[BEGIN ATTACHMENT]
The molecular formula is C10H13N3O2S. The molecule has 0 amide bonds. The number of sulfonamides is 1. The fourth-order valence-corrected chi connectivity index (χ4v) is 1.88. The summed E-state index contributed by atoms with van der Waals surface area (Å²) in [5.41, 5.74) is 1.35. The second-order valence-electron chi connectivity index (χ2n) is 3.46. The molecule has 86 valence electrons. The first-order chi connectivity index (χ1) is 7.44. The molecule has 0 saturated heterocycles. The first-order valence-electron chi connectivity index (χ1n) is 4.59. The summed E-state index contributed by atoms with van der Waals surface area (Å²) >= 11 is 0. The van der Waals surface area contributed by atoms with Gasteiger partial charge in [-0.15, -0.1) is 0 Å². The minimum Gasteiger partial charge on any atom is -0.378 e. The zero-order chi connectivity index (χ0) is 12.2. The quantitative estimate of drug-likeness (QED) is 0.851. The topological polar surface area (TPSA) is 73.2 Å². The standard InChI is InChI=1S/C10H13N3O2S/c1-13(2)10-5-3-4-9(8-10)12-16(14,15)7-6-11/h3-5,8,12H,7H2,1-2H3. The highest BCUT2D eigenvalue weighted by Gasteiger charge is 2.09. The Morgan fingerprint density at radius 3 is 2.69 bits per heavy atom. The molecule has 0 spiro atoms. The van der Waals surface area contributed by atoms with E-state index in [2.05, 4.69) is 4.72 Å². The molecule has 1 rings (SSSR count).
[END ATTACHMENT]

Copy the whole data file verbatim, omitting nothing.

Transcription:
The molecular formula is C10H13N3O2S. The molecule has 0 amide bonds. The number of sulfonamides is 1. The fourth-order valence-corrected chi connectivity index (χ4v) is 1.88. The summed E-state index contributed by atoms with van der Waals surface area (Å²) in [5.41, 5.74) is 1.35. The second-order valence-electron chi connectivity index (χ2n) is 3.46. The molecule has 86 valence electrons. The first-order chi connectivity index (χ1) is 7.44. The molecule has 0 saturated heterocycles. The first-order valence-electron chi connectivity index (χ1n) is 4.59. The summed E-state index contributed by atoms with van der Waals surface area (Å²) >= 11 is 0. The van der Waals surface area contributed by atoms with Gasteiger partial charge in [-0.15, -0.1) is 0 Å². The minimum Gasteiger partial charge on any atom is -0.378 e. The zero-order chi connectivity index (χ0) is 12.2. The quantitative estimate of drug-likeness (QED) is 0.851. The topological polar surface area (TPSA) is 73.2 Å². The standard InChI is InChI=1S/C10H13N3O2S/c1-13(2)10-5-3-4-9(8-10)12-16(14,15)7-6-11/h3-5,8,12H,7H2,1-2H3. The highest BCUT2D eigenvalue weighted by Gasteiger charge is 2.09. The Morgan fingerprint density at radius 3 is 2.69 bits per heavy atom. The molecule has 0 spiro atoms. The van der Waals surface area contributed by atoms with E-state index in [2.05, 4.69) is 4.72 Å². The molecule has 1 rings (SSSR count).